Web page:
the wandering chick
...Cape Disappointment
and the Columbia River mouth

Never has the history of any area I've traveled so far captured my interest and attention as much as this one.

It's difficult to envision the whole idea of what goes into separating the large mouth of the Columbia River from the fierce Pacific Ocean as they merge, and harder still to envision how it could be one of the most dangerous areas of water in the world. But Oregon's most northwestern peninsula along with Washington's Long Beach Peninsula have done a tremendous job in keeping the fierce treacherous waters in check.

This area, where the river and ocean merge, has long been called the Graveyard of the Pacific because of its turbulent and clashing waters. It has sunk more than 2000 ships and claimed more than 700 lives since the late 1700s.

To combat the waterway, out to the west of both Oregon and Washington are two peninsulas: The North Jetty in Washington and the South Jetty in Oregon, The two jetties extend into the mouth, facing each other with a gap of about two miles, large enough for huge ships to pass. The main purpose of the jetties is to act as breakwaters: to stop the crashing waves, shifting sand and fierce currents of the river, making it easier and safer for ships to enter and leave.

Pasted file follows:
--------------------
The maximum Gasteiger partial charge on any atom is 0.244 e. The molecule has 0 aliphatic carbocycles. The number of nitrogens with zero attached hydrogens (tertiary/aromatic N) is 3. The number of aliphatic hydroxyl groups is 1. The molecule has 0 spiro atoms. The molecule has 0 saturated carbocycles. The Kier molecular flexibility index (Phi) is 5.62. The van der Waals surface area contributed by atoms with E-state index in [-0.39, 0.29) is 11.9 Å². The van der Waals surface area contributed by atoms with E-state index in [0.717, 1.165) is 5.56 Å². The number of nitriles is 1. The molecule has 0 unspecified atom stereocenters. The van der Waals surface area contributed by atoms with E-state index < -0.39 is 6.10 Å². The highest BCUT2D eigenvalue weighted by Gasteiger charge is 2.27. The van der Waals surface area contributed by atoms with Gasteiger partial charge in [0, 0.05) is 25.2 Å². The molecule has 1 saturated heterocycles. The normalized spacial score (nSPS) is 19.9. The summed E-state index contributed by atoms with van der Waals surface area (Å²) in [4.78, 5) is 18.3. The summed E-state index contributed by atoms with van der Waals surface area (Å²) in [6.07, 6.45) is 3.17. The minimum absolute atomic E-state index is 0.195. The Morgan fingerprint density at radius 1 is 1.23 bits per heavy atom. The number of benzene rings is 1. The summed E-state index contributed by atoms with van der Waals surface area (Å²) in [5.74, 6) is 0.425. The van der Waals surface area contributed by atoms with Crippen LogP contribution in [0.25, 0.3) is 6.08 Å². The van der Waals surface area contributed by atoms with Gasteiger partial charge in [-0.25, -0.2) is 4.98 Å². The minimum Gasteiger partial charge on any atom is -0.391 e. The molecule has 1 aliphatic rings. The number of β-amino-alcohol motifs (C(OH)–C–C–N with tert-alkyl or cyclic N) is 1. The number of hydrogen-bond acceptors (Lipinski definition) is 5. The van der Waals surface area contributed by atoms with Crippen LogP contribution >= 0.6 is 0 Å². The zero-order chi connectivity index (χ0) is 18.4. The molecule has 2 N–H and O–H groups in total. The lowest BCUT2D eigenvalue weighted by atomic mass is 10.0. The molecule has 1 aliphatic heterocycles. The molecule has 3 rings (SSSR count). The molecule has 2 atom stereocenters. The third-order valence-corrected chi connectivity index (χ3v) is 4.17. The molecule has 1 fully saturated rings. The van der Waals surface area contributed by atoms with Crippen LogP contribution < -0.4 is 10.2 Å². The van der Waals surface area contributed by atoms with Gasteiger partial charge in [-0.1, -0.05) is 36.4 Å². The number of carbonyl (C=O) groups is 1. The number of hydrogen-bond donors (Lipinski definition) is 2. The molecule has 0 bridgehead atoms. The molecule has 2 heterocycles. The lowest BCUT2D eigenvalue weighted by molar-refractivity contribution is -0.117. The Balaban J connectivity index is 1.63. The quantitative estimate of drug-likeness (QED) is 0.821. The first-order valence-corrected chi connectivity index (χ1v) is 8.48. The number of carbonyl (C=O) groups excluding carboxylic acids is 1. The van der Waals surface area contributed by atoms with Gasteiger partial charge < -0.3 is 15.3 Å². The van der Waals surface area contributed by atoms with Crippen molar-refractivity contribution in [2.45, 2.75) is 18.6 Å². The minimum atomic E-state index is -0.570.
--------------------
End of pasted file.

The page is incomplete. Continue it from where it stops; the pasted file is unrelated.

At the mouth which, before construction of the jetties, was more than five miles wide, are dangerous sandbars, the true culprit of the mouth as the shifting sand continually churns, creating high waves and strong currents. The jetties, tip to tip, have narrowed that channel to two miles. By so doing, the water flows more quickly which, in turn, washes out much of the sand, thereby making the channel deeper.